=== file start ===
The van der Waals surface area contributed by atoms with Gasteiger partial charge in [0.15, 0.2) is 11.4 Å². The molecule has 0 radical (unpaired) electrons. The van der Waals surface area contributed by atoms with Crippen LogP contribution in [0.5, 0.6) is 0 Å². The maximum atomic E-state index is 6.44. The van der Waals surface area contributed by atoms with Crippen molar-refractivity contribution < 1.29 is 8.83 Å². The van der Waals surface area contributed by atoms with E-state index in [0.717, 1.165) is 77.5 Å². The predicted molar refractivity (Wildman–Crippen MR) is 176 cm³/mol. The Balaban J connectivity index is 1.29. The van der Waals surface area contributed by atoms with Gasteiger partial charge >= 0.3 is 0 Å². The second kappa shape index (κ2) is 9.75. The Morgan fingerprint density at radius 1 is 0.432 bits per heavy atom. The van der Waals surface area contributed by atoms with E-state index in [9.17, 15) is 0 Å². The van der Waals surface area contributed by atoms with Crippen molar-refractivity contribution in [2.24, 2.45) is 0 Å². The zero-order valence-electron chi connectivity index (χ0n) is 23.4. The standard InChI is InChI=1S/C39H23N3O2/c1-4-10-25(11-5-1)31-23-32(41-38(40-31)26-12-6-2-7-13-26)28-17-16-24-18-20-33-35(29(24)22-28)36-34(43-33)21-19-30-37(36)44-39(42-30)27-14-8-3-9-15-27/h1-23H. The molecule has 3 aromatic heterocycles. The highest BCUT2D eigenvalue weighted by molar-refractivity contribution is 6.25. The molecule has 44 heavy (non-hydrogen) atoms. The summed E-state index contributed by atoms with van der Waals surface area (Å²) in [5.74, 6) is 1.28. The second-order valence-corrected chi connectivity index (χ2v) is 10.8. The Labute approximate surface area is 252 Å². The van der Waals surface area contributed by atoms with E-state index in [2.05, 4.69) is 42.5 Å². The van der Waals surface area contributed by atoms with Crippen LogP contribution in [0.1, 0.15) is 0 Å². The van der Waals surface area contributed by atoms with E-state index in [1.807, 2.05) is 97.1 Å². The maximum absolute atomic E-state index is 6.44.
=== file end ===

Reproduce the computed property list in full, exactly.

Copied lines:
The van der Waals surface area contributed by atoms with Gasteiger partial charge in [0.15, 0.2) is 11.4 Å². The molecule has 0 radical (unpaired) electrons. The van der Waals surface area contributed by atoms with Crippen LogP contribution in [0.5, 0.6) is 0 Å². The maximum atomic E-state index is 6.44. The van der Waals surface area contributed by atoms with Crippen molar-refractivity contribution < 1.29 is 8.83 Å². The van der Waals surface area contributed by atoms with E-state index in [0.717, 1.165) is 77.5 Å². The predicted molar refractivity (Wildman–Crippen MR) is 176 cm³/mol. The Balaban J connectivity index is 1.29. The van der Waals surface area contributed by atoms with Gasteiger partial charge >= 0.3 is 0 Å². The second kappa shape index (κ2) is 9.75. The Morgan fingerprint density at radius 1 is 0.432 bits per heavy atom. The van der Waals surface area contributed by atoms with E-state index in [9.17, 15) is 0 Å². The van der Waals surface area contributed by atoms with Crippen molar-refractivity contribution in [2.24, 2.45) is 0 Å². The zero-order valence-electron chi connectivity index (χ0n) is 23.4. The standard InChI is InChI=1S/C39H23N3O2/c1-4-10-25(11-5-1)31-23-32(41-38(40-31)26-12-6-2-7-13-26)28-17-16-24-18-20-33-35(29(24)22-28)36-34(43-33)21-19-30-37(36)44-39(42-30)27-14-8-3-9-15-27/h1-23H. The molecule has 3 aromatic heterocycles. The highest BCUT2D eigenvalue weighted by molar-refractivity contribution is 6.25. The molecule has 44 heavy (non-hydrogen) atoms. The summed E-state index contributed by atoms with van der Waals surface area (Å²) in [5.74, 6) is 1.28. The second-order valence-corrected chi connectivity index (χ2v) is 10.8. The Labute approximate surface area is 252 Å². The van der Waals surface area contributed by atoms with E-state index in [2.05, 4.69) is 42.5 Å². The van der Waals surface area contributed by atoms with Crippen LogP contribution in [0.1, 0.15) is 0 Å². The van der Waals surface area contributed by atoms with E-state index in [1.807, 2.05) is 97.1 Å². The maximum absolute atomic E-state index is 6.44.